DISCUSSION

Liver enzymes in CKD patients on hemodialysis

Aminotransferases

Since the 1970s, studies have shown that AST and ALT serum levels were decreased in CKD patients undergoing HD. It was hypothesized that this reduction could be caused by factors such as the withdrawal of aminotransferases during the HD session; the high lactate serum levels, which, during biochemical dosages, would rapidly consume Nicotinamide Adenine Dinucleotide Phosphate (NADPH) and result in low levels of aminotransferases; the presence of uremic factors that would inhibit the activity of these enzymes; and, finally, the deficiency of pyridoxine, a cofactor for the synthesis of the aminotransferases (20,21).

In assessing the possibility of this pyridoxine deficit, in the 1980s, Jung et al. evaluated the levels of aminotransferases in CKD patients on HD and did not observe differences between the values prior to and after the addition of pyridoxal 5′-phosphate (PLP), an active form of pyridoxine, to the chemical reaction for the dosage of these enzymes (18). Similarly, Gressner et al. evaluated 26 patients undergoing HD and found no relationship between the fluctuations of the plasma levels of PLP (pPLP) and ALT or AST serum levels (19).

Later, in the 1990s, Ono et al. performed a prospective study in which they administered pyridoxine (30 mg/day) to 52 CKD patients on HD for 5 weeks. Prior to supplementation (Day 0), 17 patients (33%) had deficient pPLP levels (Group 1), and the other 35 patients had normal pPLP values (Group 2). There were positive correlations between pPLP and AST levels (r = 0.57; p<0.01) and between pPLP and ALT levels (r = 0.68; p<0.01). The mean serum levels of AST (9.2±0.3 vs. 13.4±0.7 U/L) and ALT (8.6±0.6 vs. 11.4±0.9 U/L) were significantly lower in Group 1 than in Group 2. These researchers concluded that the low AST and ALT levels in patients on HD were partly due to a deficiency in pyridoxine, which serves as a coenzyme in the synthesis of the aminotransferases (20).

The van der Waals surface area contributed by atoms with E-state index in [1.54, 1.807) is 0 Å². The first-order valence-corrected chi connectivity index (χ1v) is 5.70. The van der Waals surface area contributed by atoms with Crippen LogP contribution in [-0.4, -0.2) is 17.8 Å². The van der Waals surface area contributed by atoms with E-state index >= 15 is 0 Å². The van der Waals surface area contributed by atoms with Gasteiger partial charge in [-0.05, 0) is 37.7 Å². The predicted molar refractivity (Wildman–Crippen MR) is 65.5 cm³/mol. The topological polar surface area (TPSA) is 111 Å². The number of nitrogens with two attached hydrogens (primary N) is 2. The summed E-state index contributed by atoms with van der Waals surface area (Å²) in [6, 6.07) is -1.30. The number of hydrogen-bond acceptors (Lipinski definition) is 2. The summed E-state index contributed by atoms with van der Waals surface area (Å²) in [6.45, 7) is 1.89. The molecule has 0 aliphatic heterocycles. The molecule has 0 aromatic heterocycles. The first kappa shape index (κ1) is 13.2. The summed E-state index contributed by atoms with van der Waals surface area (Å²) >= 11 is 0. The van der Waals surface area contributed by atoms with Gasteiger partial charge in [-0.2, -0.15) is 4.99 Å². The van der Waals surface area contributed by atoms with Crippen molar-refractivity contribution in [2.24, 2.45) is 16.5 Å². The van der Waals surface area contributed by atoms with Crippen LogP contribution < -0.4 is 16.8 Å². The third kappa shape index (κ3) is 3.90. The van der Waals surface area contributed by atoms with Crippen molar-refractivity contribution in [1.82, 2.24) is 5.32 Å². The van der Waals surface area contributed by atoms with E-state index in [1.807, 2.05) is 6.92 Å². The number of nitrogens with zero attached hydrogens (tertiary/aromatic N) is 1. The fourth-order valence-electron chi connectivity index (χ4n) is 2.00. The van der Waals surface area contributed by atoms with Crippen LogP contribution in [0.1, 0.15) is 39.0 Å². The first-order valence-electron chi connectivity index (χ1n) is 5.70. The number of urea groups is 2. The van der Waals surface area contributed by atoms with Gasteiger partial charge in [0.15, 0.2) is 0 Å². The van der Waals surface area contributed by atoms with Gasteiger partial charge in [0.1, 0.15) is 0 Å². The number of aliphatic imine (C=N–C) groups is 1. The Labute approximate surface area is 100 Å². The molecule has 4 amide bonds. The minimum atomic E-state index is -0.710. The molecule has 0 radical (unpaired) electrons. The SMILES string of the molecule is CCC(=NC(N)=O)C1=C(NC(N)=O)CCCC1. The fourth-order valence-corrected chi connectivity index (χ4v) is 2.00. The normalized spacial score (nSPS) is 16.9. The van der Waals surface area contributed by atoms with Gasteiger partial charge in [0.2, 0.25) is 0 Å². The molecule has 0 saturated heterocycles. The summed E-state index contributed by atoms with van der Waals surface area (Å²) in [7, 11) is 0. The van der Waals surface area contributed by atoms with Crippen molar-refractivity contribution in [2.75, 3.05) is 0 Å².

However, Yasuda et al. did not find a serum deficiency of pyridoxine in a group of 305 CKD patients on HD when compared with 556 healthy individuals, thereby putting the role of pyridoxine as a factor in the reduction of aminotransferase serum levels to question. Nevertheless, the average respective AST and ALT serum levels were 9.2±2.4 and 7.4±1.7 IU/L in those undergoing HD and 22.7±5.4 and 18.0±4,0 IU/L in healthy subjects (p<0.001 in both comparisons).

Therefore, the only study that demonstrated an association between pyridoxine and aminotransferase levels was performed by Ono et al; this study was prospective and interventional (20). However, the influence of pyridoxine in low serum aminotransferase levels remains uncertain, and the largest and most recent study found no such association (22). Therefore, a prospective double-blind randomized trial has been proposed to evaluate the supplementation of pyridoxine as a factor that influences the aminotransferase levels in HD patients.

In this same study, Yasuda et al. collected serum aminotransferases prior to and after HD sessions and observed a 15-35% increase after dialysis, which supports the hypothesis of hemoconcentration for the rise in aminotransferases observed after the dialysis procedure (22).

We have described an association between weight loss (ultrafiltration) during HD and increased serum ALT levels in 146 patients with CKD. The average weight loss in these patients was 5.3%, and the mean ALT levels prior to and after HD were 18.8 and 23.9 IU/L, respectively, an increase of 28.1%. The weight loss was inversely correlated with the increase in the ALT level (r = 0.3; p<0.001) (23). Subsequently, this hypothesis was also corroborated by Liberato et al., who found lower serum levels of ALT but also of AST and GGT prior to HD compared with after HD (16).